This blog entry is different than the rest I have previously posted, but still art related so bear with me as I feel very strongly about this subject.
I am a feminist.
Feminism, although not at all a new movement, has been getting a lot of mobility lately which excites me. As the majority of mainstream media’s portrayal of women sexuality further degrades, there’s a need for women (and men) to go against that and speak their mind.
Now before someone reading this freaks out thinking: “Ugh, not another feminist!” the word burning your tongue; most people would (hopefully) realize that feminism is not an agenda for matriarchy. Rather, this very important movement seeks for the equality of women and men (and those in between) in social, political, etc. aspects. Simply, this movement aims for everyone to be treated just as human beings…and not be solely defined by their gender and/or sexuality.
For the lack of subtle transition, an artist that has stuck with me ever since I first saw some of his artwork at The Menil Collection’s permanent Surrealism collection, is the Belgian artist René Magritte. You may be familiar with his “pipe” painting with the French statement “Ceci n’est pas une pipe” which translates to “This is not a pipe.”
The Treachery of Images, 1929 by René Magritte
What could Magritte have anything to do with feminism?!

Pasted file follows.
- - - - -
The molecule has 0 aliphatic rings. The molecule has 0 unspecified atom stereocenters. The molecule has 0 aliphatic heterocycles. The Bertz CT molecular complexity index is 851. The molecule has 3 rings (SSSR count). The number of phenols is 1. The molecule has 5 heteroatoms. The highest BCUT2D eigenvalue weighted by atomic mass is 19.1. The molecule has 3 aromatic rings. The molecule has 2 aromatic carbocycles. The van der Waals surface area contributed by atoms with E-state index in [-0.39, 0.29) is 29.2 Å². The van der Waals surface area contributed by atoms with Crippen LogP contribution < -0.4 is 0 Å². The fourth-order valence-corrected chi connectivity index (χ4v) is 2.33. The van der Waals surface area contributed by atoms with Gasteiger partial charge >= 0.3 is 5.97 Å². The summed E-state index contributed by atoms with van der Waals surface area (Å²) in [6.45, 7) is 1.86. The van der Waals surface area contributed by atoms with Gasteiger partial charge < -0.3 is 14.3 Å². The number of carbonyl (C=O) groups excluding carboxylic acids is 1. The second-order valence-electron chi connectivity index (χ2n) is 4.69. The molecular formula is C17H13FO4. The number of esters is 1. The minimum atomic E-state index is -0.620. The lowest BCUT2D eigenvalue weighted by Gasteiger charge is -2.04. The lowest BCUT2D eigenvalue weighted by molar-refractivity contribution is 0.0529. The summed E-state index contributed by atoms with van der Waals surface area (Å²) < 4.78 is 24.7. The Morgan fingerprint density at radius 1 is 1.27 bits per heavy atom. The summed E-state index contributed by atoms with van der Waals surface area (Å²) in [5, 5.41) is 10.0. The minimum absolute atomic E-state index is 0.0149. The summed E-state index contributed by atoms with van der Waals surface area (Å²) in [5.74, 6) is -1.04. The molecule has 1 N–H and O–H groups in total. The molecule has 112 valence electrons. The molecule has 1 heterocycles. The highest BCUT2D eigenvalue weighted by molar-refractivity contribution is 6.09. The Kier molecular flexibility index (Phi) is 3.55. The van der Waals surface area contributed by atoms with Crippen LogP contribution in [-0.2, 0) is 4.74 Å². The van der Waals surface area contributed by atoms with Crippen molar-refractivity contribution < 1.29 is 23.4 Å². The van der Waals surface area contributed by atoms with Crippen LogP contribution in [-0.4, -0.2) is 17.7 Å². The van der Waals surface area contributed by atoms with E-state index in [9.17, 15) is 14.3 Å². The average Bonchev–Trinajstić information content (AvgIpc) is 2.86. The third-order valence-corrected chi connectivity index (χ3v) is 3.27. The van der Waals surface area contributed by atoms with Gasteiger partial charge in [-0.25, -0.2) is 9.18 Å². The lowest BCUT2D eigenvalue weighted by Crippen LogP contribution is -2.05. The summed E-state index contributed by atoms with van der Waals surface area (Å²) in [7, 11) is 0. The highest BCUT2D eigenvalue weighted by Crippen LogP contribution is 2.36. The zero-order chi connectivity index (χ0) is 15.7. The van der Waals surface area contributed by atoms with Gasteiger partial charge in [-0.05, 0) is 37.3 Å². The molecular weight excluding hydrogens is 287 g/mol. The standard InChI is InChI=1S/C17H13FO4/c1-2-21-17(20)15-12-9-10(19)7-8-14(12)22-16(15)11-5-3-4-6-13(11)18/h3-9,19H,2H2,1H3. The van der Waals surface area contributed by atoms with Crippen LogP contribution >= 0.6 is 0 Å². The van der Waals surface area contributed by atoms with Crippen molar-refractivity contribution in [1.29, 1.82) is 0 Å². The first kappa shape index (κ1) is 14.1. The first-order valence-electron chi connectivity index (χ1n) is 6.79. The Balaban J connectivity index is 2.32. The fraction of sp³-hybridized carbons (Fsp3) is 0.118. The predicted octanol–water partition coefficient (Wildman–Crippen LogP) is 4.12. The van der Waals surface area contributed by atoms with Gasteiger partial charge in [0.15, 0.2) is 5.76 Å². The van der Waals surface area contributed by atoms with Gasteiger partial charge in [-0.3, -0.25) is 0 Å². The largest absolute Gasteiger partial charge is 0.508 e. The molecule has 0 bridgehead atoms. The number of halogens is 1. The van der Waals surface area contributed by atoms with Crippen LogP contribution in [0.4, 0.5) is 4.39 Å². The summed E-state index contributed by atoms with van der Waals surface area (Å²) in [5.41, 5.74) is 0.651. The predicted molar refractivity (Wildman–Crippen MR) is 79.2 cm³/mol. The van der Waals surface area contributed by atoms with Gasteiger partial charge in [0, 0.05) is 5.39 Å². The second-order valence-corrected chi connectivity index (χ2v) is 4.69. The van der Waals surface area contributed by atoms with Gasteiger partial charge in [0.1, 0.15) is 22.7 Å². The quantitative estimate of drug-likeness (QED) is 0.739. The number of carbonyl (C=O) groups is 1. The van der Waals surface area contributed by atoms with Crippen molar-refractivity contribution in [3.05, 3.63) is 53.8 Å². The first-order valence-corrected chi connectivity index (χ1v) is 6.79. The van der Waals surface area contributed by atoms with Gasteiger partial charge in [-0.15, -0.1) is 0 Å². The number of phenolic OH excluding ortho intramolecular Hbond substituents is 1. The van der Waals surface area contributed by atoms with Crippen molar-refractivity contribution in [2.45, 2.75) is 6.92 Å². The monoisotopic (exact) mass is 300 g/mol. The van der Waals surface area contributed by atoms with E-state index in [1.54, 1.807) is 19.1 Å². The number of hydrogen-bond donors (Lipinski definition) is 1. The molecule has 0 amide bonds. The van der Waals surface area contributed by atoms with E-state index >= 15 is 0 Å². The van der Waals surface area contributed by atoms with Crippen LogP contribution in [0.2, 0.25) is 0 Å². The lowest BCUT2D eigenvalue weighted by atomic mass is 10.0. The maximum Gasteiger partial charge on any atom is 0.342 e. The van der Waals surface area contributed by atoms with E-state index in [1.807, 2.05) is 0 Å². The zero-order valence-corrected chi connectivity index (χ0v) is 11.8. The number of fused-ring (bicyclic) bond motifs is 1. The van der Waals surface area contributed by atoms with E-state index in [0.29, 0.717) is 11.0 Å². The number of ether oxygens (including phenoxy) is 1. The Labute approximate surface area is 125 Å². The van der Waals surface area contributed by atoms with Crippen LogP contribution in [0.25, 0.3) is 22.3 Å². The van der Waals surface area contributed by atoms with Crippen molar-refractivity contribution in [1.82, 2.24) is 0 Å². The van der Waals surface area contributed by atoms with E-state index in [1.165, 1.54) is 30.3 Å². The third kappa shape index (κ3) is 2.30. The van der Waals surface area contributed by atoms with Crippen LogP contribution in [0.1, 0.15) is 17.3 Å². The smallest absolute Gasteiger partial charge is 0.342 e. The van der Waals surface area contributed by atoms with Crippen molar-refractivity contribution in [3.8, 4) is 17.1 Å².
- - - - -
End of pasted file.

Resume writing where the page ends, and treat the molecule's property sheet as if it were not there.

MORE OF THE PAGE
Well, I’m glad you asked! Now I’m not saying he is a feminist, but I (personally) interpret some of his art as powerful drivers of the feminist movement.
A powerful work of Magritte that’s made a great impact to me is Le Viol (The Rape). I saw this painting when I first visited the Menil Collection’s Surrealism installation. Even now, I’m having difficulties articulating how important and powerful this painting is.
Magritte’s “The Rape” depicts what seems to be a woman’s head with her torso painted onto where her face would have been. According to the artist website, a very young Magritte witnessed his mother’s body fished out of the river with her gown covering her face and exposing her body. This painting seems to have taken from that experience.
The Rape, 1935 by René Magritte
The way I interpreted “The Rape” is that it represents the (over) sexualization of women. The artwork itself is so powerful visually, but its title “The Rape” just magnifies the message. It seems that women don’t necessarily need to reveal skin for others to become attracted enough to them that may eventually lead to rape, unfortunately.
Although Magritte created this in the 1930’s, the message and its potency still stands in the 21st century. Magritte is able to depict the issues and unequal treatment of women in our society that hasn’t changed in decades or even centuries. I don’t think Magritte was explicitly making a stand against sexualization of women, but rather stating the facts and unmasking the truth in these issues.